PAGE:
Constipation, Pain, & the Brain

Erin Foushee, NTP

JANUARY 31, 2019


Have you tried it all to unclog your pipes?

After a regime of clean eating and ingesting probiotics (both steps are important!), clients often knock on my door desperate to decode their derailed digestion. Luckily, I have a simple (free!) solution for you. It helps alleviate the root cause of digestive discomfort.

Here’s how this simple bio-hack works.

Take It From the Top

Digestion is a north-to-south process. If the more northern parts of the digestive system are malfunctioning, it will negatively impact all digestive organs south of that particular organ.

Get to the Root

Where does digestion begin?

Did you guess the mouth? Close but no cigar.

Digestion begins in the brain.

Imagine a lavish holiday meal is spread before you. The aroma of food fills the air. Before you even put a morsel into your mouth, you see and smell the food. This triggers the brain to cause your mouth to “water” with salivary amylase (a.k.a. spit). Simultaneously, your stomach is signaled to release digestive juices in preparation for the food.

Rest to Digest

In order for these important triggers to occur, YOU MUST BE RELAXED WHILE YOU EAT. When your body and mind are at rest, you are better able to digest food.

Conversely, if your body or mind is stressed in any way, the brain registers that there is some external source of stress that must be dealt with immediately. Digestion is put on the back burner.

Stress and Your Gut

Traditionally, overcoming exterior threats to an individual’s well-being called on the use of large muscle groups. For example, if your ancestor encountered an attacking saber-toothed tiger, his body would have sent blood away from the digestive organs and toward large muscles so he could more effectively fight or flee.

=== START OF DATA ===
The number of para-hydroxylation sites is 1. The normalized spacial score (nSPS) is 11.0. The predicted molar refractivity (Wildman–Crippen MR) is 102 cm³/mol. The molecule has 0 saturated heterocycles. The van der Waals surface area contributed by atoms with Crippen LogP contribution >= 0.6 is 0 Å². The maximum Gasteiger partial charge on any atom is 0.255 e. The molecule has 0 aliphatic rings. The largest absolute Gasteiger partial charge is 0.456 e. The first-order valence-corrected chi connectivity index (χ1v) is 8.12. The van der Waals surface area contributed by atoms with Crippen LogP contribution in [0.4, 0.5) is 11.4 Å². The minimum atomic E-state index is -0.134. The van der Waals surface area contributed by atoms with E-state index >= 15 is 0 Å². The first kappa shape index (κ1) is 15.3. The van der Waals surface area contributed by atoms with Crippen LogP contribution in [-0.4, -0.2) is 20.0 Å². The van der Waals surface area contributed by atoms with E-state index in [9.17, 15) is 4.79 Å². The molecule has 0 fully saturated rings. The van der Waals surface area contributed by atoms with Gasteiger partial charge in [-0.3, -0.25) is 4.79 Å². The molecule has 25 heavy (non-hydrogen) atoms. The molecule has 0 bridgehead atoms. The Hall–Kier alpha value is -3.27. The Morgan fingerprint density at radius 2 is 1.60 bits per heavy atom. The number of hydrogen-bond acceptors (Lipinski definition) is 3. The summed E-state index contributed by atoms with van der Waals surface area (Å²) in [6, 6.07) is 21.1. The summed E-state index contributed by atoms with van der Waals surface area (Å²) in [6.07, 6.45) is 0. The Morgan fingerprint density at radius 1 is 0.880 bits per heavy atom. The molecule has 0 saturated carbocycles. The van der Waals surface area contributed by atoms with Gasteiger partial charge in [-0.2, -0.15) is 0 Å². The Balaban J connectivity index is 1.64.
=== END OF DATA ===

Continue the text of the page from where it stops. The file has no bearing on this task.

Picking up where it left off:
Our stress response still follows these primitive cause-and-effect patterns. Therefore, when there is a perceived stress, whether great or small, your body sends blood and attention away from the digestive system and toward the large muscle groups. In that moment of stress, your body prioritizes survival over digestion.

So what activities negatively impact the initial stage (and consequently all stages) of digestion? Here are just a few examples:

  • Eating in the car
  • Inhaling food while reading stressful e-mails at work
  • Multitasking during a meal
  • Munching down while watching negative news or viewing an action-packed show or movie that gets your adrenaline pumping
  • Eating while having a negative, emotionally charged conversation

How Does This Relieve Constipation?

When food is not broken down properly in the mouth and stomach, the partially digested food essentially rots in the gut. Bad gut bacteria feasts off of partially digested food. The more they eat, the stronger and larger they grow. An overgrowth of bad bacteria leads to constipation and a host of other health problems. Don’t feed the belly beast!

The Connection to Back & Pelvic Pain

When bowel movements are not cycling through once or more per day, the gut fills up with waste and pressure builds. That pressure causes unnatural forces in the gut. This can lead to or increase pelvic floor problems and back pain because the clogged guts push the spine and pelvic floor into unhealthy positions.

For that reason, keeping your gut in tip-top shape is a key step in reducing structural and muscular pain.

Action Steps

Implement the following steps to help optimize your digestion, and in turn, decrease pain caused by gut imbalances.

  1. Take a deep breath before eating
  2. (Mentally) rest to digest
  3. Focus on your food – Enjoy each bite
  4. Eat with an attitude of gratitude
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